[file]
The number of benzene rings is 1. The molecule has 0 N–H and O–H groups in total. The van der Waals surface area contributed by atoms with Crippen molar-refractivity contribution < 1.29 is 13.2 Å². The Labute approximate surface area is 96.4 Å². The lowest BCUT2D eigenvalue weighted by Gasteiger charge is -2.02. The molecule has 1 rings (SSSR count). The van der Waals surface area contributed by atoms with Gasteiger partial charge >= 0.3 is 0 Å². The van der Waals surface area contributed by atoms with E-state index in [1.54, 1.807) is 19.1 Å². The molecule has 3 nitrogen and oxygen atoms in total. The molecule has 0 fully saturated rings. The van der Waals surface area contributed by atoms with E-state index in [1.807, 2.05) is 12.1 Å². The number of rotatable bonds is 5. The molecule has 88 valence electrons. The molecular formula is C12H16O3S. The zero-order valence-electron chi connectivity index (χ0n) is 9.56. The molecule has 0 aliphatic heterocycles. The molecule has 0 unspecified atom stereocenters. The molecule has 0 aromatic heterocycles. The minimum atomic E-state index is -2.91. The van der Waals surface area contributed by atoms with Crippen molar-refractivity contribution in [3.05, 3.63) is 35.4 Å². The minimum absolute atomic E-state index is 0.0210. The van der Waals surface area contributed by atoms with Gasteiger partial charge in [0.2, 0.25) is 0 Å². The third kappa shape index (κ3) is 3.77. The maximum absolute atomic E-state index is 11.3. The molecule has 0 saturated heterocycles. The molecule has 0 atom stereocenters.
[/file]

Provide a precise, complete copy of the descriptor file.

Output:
The number of benzene rings is 1. The molecule has 0 N–H and O–H groups in total. The van der Waals surface area contributed by atoms with Crippen molar-refractivity contribution < 1.29 is 13.2 Å². The Labute approximate surface area is 96.4 Å². The lowest BCUT2D eigenvalue weighted by Gasteiger charge is -2.02. The molecule has 1 rings (SSSR count). The van der Waals surface area contributed by atoms with Gasteiger partial charge >= 0.3 is 0 Å². The van der Waals surface area contributed by atoms with E-state index in [1.54, 1.807) is 19.1 Å². The molecule has 3 nitrogen and oxygen atoms in total. The molecule has 0 fully saturated rings. The van der Waals surface area contributed by atoms with E-state index in [1.807, 2.05) is 12.1 Å². The number of rotatable bonds is 5. The molecule has 88 valence electrons. The molecular formula is C12H16O3S. The zero-order valence-electron chi connectivity index (χ0n) is 9.56. The molecule has 0 aliphatic heterocycles. The molecule has 0 unspecified atom stereocenters. The molecule has 0 aromatic heterocycles. The minimum atomic E-state index is -2.91. The van der Waals surface area contributed by atoms with Crippen molar-refractivity contribution in [3.05, 3.63) is 35.4 Å². The minimum absolute atomic E-state index is 0.0210. The van der Waals surface area contributed by atoms with Gasteiger partial charge in [0.2, 0.25) is 0 Å². The third kappa shape index (κ3) is 3.77. The maximum absolute atomic E-state index is 11.3. The molecule has 0 saturated heterocycles. The molecule has 0 atom stereocenters.